Stuffing her wallet back into her coat and haphazardly readjusting it on her shoulders, she scrambled for her bag of books, then gave the human an unsteady salute. “Thanksss’l’tf’r ever’thing,” she slurred, grinning giddily at Delilah. “Ya’ve b’n a great help. I’ll- I’ll do what’v’r ya tol’ me ta do, ‘kay? An’ you do tha’ too.”
With that, she turned and began the long and arduous amble towards the door.
"Yeah, pounds." Delilah frowned slightly at the young woman, watching her fumble with the things in her hands. Really, she should be calling someone about her, but she’d seemed adamant about not letting her…
"Just… you’ll be okay by yourself, right?" Better to ask than not, right? "I won’t have to come down to the station to ID the body when they find you or something?"
Before she knew it, Kay was giggling unsteadily, struck by the stark irony of a human being concerned for a demon becoming a murder victim. As she finally wrestled her wallet open, she stepped closer to Delilah and patted her on the arm. “Trusss’ me, honey,” she snickered, her cheeks flushed and her eyes glinting a little bit more than they probably should have, “‘fth’y ask ya to ID a body, it won’ be mine,”
She paused for dramatic effect as much as she could, then burst out snickering again, eyes dropping down to her wallet as she dug out fistfuls of cash and squinted at them (she couldn’t focus on them enough to tell if they were - pounds, was it? - or really remember what pounds were supposed to look like in this day and age - and there was a slip of paper in-between the bills that registered on her fingers but seemed entirely too much of a bother to deal with. So she simply shovelled several fistfuls of it into the human’s arms and muttered, “I think th’s’re s’pposed t’be poun’s,” was struck with an abrupt rush of uncertainty and guilt over whether she really was giving the human the right currency, and dug into her wallet again, extracting a few more wads of cash of other currencies, including solid gold coins not seen in use in centuries. “Y’take all tha’,” she muttered insistently, already feeling that the human would object, and patted her again on the shoulder. “‘Ngl’s’n disguise, an’ all tha’,” she added, and decided that that was hilariously funny, so she broke into another bout of giggles.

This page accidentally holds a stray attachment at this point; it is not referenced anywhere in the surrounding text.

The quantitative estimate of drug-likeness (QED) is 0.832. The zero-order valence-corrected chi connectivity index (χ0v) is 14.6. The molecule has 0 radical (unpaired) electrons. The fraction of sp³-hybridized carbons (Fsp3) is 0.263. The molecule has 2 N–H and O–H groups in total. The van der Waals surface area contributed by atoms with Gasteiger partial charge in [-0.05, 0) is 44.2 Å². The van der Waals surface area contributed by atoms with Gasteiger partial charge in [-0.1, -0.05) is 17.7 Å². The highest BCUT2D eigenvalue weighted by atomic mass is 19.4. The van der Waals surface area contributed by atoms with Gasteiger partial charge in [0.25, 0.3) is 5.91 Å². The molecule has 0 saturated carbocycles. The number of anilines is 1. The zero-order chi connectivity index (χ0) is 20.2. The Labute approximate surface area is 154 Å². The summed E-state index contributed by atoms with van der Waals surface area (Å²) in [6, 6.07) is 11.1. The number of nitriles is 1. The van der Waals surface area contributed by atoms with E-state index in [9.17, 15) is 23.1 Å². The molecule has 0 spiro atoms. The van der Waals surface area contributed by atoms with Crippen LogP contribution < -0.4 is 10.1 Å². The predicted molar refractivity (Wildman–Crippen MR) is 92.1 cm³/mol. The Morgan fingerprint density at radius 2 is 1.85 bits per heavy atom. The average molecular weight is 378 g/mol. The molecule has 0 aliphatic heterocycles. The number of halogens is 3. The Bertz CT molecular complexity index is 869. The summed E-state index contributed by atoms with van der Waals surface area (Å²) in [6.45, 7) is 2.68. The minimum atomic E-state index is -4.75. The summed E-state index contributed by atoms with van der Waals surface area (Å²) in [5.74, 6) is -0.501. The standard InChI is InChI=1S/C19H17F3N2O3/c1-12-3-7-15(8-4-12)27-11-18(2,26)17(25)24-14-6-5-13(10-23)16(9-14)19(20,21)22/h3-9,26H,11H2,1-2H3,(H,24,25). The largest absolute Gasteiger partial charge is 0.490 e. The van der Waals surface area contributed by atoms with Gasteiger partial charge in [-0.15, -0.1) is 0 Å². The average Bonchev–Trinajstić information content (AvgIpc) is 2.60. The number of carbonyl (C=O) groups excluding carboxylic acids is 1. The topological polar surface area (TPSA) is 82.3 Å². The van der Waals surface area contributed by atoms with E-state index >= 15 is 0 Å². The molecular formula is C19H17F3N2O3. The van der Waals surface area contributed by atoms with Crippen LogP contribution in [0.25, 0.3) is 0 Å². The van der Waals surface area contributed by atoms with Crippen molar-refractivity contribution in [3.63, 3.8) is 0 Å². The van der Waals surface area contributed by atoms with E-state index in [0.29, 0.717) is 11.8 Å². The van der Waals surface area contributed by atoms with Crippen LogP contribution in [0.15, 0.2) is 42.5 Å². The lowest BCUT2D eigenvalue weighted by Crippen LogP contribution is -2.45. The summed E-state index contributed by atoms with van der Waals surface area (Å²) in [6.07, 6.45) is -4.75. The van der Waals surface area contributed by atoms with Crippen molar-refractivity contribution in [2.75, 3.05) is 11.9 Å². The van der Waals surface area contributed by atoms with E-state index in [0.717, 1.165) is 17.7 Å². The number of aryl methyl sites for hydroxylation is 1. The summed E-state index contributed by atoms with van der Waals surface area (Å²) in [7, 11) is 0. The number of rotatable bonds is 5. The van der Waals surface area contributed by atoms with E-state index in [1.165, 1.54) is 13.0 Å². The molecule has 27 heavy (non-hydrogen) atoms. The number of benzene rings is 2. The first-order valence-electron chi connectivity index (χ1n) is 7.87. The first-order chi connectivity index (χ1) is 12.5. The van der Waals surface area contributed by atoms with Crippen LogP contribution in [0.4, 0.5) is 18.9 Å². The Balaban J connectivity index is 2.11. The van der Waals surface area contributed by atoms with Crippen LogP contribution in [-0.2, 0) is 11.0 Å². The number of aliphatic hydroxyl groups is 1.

"In the bag on the chair next to you." Pointing at it, Delilah added, "And before you ask, your coat is on the coat hanger by the door. Yes, you put it there yourself."
Grabbing for the glass, Delilah hesitated, holding it out to her. “Want to finish that before you go? Want me to call you a cab or someone to pick you up or something?..”
"Oh." Kay turned to look where the woman had pointed and stared at her coat for a long moment. Then she swallowed. "No. Nononono, y’ve d’ne so much alr’dy, thank you, an’ I don’ wanna go home yet an’way so jus’ jus’ wait a sec, okay?"
For a moment, Kay concentrated on getting the coat from where it was hanging to her shoulders, then gave up and raggedly staggered out of the chair. Some unsteady navigation of the wobbly floor later, she’d managed to get the coat off the coat hanger, drape it halfway over herself, and amble back to the human while digging her wallet out of one of hte oversized pockets.
"Her’ you go," she mumbled, hands struggling with the clasps and buttons of it, and swayed slightly where she stood, concentrating furiously on the slippery object in her grasp. "Jus’ waita sec’nd, pounds, pounds… Y’said pounds, righ’?" she repeated, glancing up at the figure of the human in front of her and her identical twin.
"Yeah, I know, and it looks good, but it went from vodka to red wine!" Delilah looked at the glass with befuddlement. That couldn’t happen. There was no way this lightweight could chug like that, and anyway, where would she have gotten the liquor?
Ugh. Never mind. Delilah shook her head, taking a step away from her. “You’re in England. We use the Pound. Just… Just put something down and we’ll call it square, okay?”
Kay nodded to herself, convinced now that she’d been there more than long enough and it was time to- well, to switch bars, at the very least. Something about the way the human kept eyeing her suggested she wasn’t drunk enough to deal with her. Sober enough. Yeah, sober.
"Yeah, aw’right," she mumbled as she continued to pat herself down for a short while before finally frowning. "Where’smy stuff?"